Is data collecting an infringement on one's privacy? It is dependent on the type of data obtained. And here is when many individuals may get too sensitive to the topic. It is a violation of privacy when your phone number is captured. This occurs whenever someone takes your picture with your permission, using your phone's camera, or scans a QR code with their smartphone. The person who captures this information can use it to add you to their contact list, which increases the chance that you will receive marketing emails.
Data collection is also a violation of privacy when companies track individuals as they move around the internet. This tracking occurs in many different forms, such as storing IP addresses, cookies, and location data. With enough information, it is possible to build a detailed profile of a person's interests, which could then be used to target them with relevant ads.
Data collection is also a violation of privacy when companies monitor individuals' Internet activity. They do this by placing small files called "cookies" on users' computers. Cookies help websites remember what items people have placed in their shopping carts, for example. But cookies can also contain personal information such as a user's name, email address, physical address, and even their password. This info is collected by many sites but not made public. Some experts believe that every time you visit a website, you are being tracked by its owner.
The gathering of this sensitive information by the government is a breach of privacy in and of itself. Once information is in the hands of the government, it may be widely disseminated and stored for years, and the laws governing access and usage can be modified altogether in secret without the public ever knowing. This type of invasion of privacy is common with the NSA's bulk collection program.
Surveillance is the most effective tool in combating terrorism. In order to do this effectively, there must be full cooperation from all citizens. If the government has the legal authority to monitor phone calls, e-mails, and website visits, then that is exactly what they should be allowed to do.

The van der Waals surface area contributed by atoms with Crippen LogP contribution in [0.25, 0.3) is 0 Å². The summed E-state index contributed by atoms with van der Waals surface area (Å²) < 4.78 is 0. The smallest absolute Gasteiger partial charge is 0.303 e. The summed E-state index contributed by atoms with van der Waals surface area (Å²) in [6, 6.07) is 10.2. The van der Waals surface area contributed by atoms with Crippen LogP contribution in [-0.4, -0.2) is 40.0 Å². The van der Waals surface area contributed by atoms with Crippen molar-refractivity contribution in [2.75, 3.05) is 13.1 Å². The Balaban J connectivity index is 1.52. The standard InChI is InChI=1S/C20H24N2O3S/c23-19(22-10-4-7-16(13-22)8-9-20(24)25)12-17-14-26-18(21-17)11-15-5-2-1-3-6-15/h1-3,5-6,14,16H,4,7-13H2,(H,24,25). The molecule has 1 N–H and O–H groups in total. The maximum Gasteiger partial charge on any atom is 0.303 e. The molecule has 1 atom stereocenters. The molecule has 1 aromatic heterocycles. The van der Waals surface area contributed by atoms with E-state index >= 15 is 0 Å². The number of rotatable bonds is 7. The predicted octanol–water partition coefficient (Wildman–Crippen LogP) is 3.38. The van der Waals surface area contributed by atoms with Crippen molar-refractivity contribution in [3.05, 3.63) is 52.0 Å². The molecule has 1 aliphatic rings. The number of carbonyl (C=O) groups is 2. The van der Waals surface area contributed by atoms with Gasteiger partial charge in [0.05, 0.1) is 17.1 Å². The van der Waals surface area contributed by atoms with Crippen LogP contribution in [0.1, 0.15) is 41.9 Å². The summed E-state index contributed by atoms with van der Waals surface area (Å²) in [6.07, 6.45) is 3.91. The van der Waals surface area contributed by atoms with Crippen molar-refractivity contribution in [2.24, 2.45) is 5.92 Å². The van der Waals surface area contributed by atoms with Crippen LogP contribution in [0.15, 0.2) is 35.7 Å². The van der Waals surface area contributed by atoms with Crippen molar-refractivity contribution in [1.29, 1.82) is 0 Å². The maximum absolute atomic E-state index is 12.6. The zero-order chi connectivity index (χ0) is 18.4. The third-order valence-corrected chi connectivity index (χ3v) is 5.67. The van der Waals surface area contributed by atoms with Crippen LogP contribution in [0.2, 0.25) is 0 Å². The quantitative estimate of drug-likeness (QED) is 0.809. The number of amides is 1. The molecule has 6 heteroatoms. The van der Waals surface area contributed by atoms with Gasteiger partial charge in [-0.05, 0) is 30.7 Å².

Consumers are becoming increasingly concerned about their privacy as the value of data and data collecting continues to rise. In fact, according to a new KMPG research, virtually all U.S. customers (97 percent) are concerned about data privacy. Data privacy is seen as a human right by the vast majority of customers (87 percent). Additionally, nearly half of all respondents (48 percent) say that they have changed what brand they purchase based on their concern for data privacy.
However, there remains a large gap between what many consumers claim to want and how they act when it comes to privacy. Only 17 percent of respondents said that they had changed providers because of a concern for data privacy and only 9 percent reported having stopped buying certain products due to their concern for data privacy. These numbers show that although consumers are paying attention to data privacy, they aren't taking much action to protect it.
Furthermore, most people don't even know that they are being tracked online. A recent study from Pew Research Center's Internet & Social Media Survey found that almost all adults in the United States (96 percent) use social media, but fewer than half (46 percent) say that they understand how every link on a website connects to other sites. This means that most people don't realize that they are sharing information with every site that they visit.
Data privacy is also important to businesses.
Privacy limits both government authority and the power of private-sector corporations. The more information someone has about us, the more influence they have over us. Personal information is utilized to make critical decisions in our life. Personal data, in the wrong hands, has the potential to cause us significant harm.
Privacy concerns have been central to many major social movements in history, most notably during the American Revolution when colonists refused to pay taxes that were based on how much information the government had about them. Today, privacy activists call for governments to protect personal data, not exploit it; companies to not collect unnecessary information, and users to be given choice and control over their data.
People worry about losing their privacy because there are times when our privacy needs to give way for the greater good. For example, if everyone kept track of their friends and family members who might need help, then no one would be left out in the cold. Also, if everyone shared medical records then doctors would be able to treat patients where possible and avoid wasting time and money on people who weren't sick. However, this doesn't mean that we need to give up our right to privacy. We should be aware of what information we share and with whom. Then, if we want to allow certain parties access to our data, we can do so within reason.
There are also times when our privacy interests conflict with those of others.